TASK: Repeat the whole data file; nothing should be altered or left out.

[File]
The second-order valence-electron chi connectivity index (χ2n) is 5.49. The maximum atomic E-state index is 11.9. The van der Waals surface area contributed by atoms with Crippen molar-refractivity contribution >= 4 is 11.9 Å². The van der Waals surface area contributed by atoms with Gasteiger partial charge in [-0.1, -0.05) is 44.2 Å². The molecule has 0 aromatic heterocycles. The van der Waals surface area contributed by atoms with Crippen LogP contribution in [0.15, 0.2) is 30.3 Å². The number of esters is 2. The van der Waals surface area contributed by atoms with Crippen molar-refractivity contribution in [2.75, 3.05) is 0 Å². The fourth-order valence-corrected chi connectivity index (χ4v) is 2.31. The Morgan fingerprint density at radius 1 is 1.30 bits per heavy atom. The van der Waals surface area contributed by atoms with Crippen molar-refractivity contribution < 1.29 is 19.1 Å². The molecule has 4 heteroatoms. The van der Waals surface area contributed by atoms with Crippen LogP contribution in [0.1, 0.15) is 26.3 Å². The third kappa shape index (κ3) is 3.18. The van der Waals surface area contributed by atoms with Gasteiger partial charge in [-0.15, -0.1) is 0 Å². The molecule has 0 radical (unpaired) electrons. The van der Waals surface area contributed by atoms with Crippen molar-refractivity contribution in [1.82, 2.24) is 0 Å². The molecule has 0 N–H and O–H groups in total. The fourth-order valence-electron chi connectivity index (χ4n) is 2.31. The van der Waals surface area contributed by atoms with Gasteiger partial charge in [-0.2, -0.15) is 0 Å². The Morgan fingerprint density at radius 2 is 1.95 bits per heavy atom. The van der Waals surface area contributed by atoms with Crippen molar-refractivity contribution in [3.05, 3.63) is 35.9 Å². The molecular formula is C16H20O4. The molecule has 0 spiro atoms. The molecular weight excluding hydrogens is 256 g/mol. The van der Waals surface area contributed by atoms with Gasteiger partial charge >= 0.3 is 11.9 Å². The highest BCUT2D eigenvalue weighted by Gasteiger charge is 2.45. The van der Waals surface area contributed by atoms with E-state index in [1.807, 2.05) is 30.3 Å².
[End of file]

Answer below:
The second-order valence-electron chi connectivity index (χ2n) is 5.49. The maximum atomic E-state index is 11.9. The van der Waals surface area contributed by atoms with Crippen molar-refractivity contribution >= 4 is 11.9 Å². The van der Waals surface area contributed by atoms with Gasteiger partial charge in [-0.1, -0.05) is 44.2 Å². The molecule has 0 aromatic heterocycles. The van der Waals surface area contributed by atoms with Crippen LogP contribution in [0.15, 0.2) is 30.3 Å². The number of esters is 2. The van der Waals surface area contributed by atoms with Crippen molar-refractivity contribution in [2.75, 3.05) is 0 Å². The fourth-order valence-corrected chi connectivity index (χ4v) is 2.31. The Morgan fingerprint density at radius 1 is 1.30 bits per heavy atom. The van der Waals surface area contributed by atoms with Crippen molar-refractivity contribution < 1.29 is 19.1 Å². The molecule has 4 heteroatoms. The van der Waals surface area contributed by atoms with Crippen LogP contribution in [0.1, 0.15) is 26.3 Å². The third kappa shape index (κ3) is 3.18. The van der Waals surface area contributed by atoms with Gasteiger partial charge in [-0.15, -0.1) is 0 Å². The molecule has 0 radical (unpaired) electrons. The van der Waals surface area contributed by atoms with Crippen molar-refractivity contribution in [1.82, 2.24) is 0 Å². The molecule has 0 N–H and O–H groups in total. The fourth-order valence-electron chi connectivity index (χ4n) is 2.31. The van der Waals surface area contributed by atoms with Gasteiger partial charge in [-0.2, -0.15) is 0 Å². The Morgan fingerprint density at radius 2 is 1.95 bits per heavy atom. The van der Waals surface area contributed by atoms with Crippen molar-refractivity contribution in [3.05, 3.63) is 35.9 Å². The molecular formula is C16H20O4. The molecule has 0 spiro atoms. The molecular weight excluding hydrogens is 256 g/mol. The van der Waals surface area contributed by atoms with Gasteiger partial charge >= 0.3 is 11.9 Å². The highest BCUT2D eigenvalue weighted by Gasteiger charge is 2.45. The van der Waals surface area contributed by atoms with E-state index in [1.807, 2.05) is 30.3 Å².